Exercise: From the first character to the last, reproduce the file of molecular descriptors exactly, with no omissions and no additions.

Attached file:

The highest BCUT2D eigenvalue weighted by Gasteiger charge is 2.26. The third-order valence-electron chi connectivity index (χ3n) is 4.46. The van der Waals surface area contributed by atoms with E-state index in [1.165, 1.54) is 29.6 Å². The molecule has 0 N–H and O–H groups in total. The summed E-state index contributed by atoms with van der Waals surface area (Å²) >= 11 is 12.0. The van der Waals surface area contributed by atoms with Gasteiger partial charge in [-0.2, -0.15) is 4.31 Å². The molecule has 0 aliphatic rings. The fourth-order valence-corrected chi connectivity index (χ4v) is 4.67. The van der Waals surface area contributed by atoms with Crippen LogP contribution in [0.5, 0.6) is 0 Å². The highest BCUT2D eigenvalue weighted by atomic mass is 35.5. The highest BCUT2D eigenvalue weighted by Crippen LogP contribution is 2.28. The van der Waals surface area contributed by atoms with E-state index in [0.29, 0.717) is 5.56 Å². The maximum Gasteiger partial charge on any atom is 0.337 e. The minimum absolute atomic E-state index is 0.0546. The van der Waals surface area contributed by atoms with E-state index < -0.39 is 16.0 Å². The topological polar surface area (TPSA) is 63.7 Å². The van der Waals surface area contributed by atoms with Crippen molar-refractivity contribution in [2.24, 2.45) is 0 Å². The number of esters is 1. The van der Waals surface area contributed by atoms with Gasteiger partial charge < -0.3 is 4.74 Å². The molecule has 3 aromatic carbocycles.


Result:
The highest BCUT2D eigenvalue weighted by Gasteiger charge is 2.26. The third-order valence-electron chi connectivity index (χ3n) is 4.46. The van der Waals surface area contributed by atoms with E-state index in [1.165, 1.54) is 29.6 Å². The molecule has 0 N–H and O–H groups in total. The summed E-state index contributed by atoms with van der Waals surface area (Å²) >= 11 is 12.0. The van der Waals surface area contributed by atoms with Gasteiger partial charge in [-0.2, -0.15) is 4.31 Å². The molecule has 0 aliphatic rings. The fourth-order valence-corrected chi connectivity index (χ4v) is 4.67. The van der Waals surface area contributed by atoms with Crippen LogP contribution in [0.5, 0.6) is 0 Å². The highest BCUT2D eigenvalue weighted by atomic mass is 35.5. The highest BCUT2D eigenvalue weighted by Crippen LogP contribution is 2.28. The van der Waals surface area contributed by atoms with E-state index in [0.29, 0.717) is 5.56 Å². The maximum Gasteiger partial charge on any atom is 0.337 e. The minimum absolute atomic E-state index is 0.0546. The van der Waals surface area contributed by atoms with E-state index < -0.39 is 16.0 Å². The topological polar surface area (TPSA) is 63.7 Å². The van der Waals surface area contributed by atoms with Crippen molar-refractivity contribution in [2.24, 2.45) is 0 Å². The number of esters is 1. The van der Waals surface area contributed by atoms with Gasteiger partial charge < -0.3 is 4.74 Å². The molecule has 3 aromatic carbocycles.